Trucks & SUVs

The Lincoln Mark LT Proved This Harsh Lesson About Luxury Trucks

Lincoln is the luxury brand of iconic Ford, responsible for making some of the most luxurious and high-quality vehicles on the road. When you think of a pickup truck, however, you may not think of luxury. And when you think of America’s biggest truck makers, Lincoln probably doesn’t make the list. But that hasn’t stopped the luxury car company from attempting to enter the luxury truck market, or better yet, create a market for luxury trucks. So what’s the story behind the Lincoln Mark LT?

The Lincoln Mark LT being debuted at an auto show.
A Lincoln Mark LT on display at an auto show | Bryan Mitchell/Getty Images

Lincoln’s second shot at a luxury truck: the Mark LT

In 2002, Lincoln made its first attempt at a luxury truck. The Lincoln Blackwood luxury pickup wound up being an epic failure in sales. Only a few short years later, Lincoln decided to give it another try, after its own marketing research found that many Lincoln owners happened to also be truck owners.

Determined there would be a luxury truck niche in the market, Lincoln produced the Lincoln Mark LT from 2006 to 2008. But according to Oppositelock, “the Mark LT was nothing but an F-150 with Lincoln trimmings.”

The Mark LT would make its debut in 2006, essentially as a rebadged, more expensive version of the F-150. According to AutoTrader, it came with only one engine choice, a 5.4-liter eight-cylinder that created 300 hp.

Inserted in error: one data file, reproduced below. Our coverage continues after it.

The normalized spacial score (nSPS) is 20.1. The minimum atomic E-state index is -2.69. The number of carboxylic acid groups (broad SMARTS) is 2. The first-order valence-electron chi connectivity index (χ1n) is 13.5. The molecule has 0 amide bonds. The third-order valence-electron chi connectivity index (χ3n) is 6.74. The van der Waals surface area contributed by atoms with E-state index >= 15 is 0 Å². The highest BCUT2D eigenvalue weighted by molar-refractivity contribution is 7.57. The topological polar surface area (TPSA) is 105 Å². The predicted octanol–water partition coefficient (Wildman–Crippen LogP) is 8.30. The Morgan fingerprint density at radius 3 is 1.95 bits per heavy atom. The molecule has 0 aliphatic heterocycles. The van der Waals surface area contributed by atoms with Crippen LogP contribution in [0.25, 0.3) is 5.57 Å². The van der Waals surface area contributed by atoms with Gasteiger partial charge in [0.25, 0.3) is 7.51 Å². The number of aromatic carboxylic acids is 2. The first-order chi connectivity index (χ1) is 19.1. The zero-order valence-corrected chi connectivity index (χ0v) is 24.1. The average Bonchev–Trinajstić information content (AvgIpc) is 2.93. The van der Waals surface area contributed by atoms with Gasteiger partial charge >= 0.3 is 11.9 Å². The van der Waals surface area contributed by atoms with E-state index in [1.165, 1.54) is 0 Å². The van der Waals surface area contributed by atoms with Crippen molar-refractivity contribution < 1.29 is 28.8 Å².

The Mark LT came available in only a short-bed crew cab, with only one available trim level. In 2006, the starting price of a Mark LT was just under $40,000. Optional upgrades in the Mark LT included four-wheel drive availability, power-adjustable pedals and running boards, chrome wheels, and a DVD player in the rear. 

Lincoln’s luxury design fails a second time

After the failure of its first luxury truck, the Blackwood, Ford wasn’t ready to put a ton of money into the possibility of a luxury truck. That didn’t help the already-small niche for luxury truck buyers, which could simply opt for an upgraded F-150 instead of a luxury-brand truck.

When the Mark LT pickup went on sale in the middle of 2005, initial numbers were immediately disappointing. According to CarSalesBase, Lincoln sold just over 10,000 Mark LTs in its premiere year of 2005.

In 2006, more Mark LTs were sold, totaling almost 13,000 in total for the year. But in the following years, 2007-2009, Lincoln sold 8,300, 4,600, and 150, respectively.

It seemed Lincoln’s second attempt at a luxury pickup wasn’t any more of a success than the second one. And after Lincoln’s research, experts were expecting a much different result. Immediately out of the factory, the Mark LT missed its estimated sales mark of 13,000 for the 2005 sales year.

Do people really want luxury trucks?

Lincoln was so certain there would be a market for luxury trucks that the high-end giant tried not once, but twice, to create a luxury truck that would fly out of the dealerships. But was Lincoln trying to sell trucks in a market that doesn’t exist? 

While more and more people are seeking modern features in their pickup trucks, a pickup truck’s biggest job is also the biggest reason a person may purchase it. Most consumers in the market for a pickup truck are not in the market for luxury, but for towing/hauling capacity and capability.

And most consumers do not associate luxury with workhorse capability. In addition, most truck buyers will only purchase a truck from a truck-making brand they feel they can trust to produce a quality truck.

Lincoln has made zero attempts to create a third luxury truck after the failure of the Mark LT. But according to AutoTrader, Lincoln’s failure in the luxury pickup truck niche helped lead to the higher optional trim levels and packages in the F-150, such as the Platinum and Limited variations. So in a way, this extinct Lincoln truck lives on.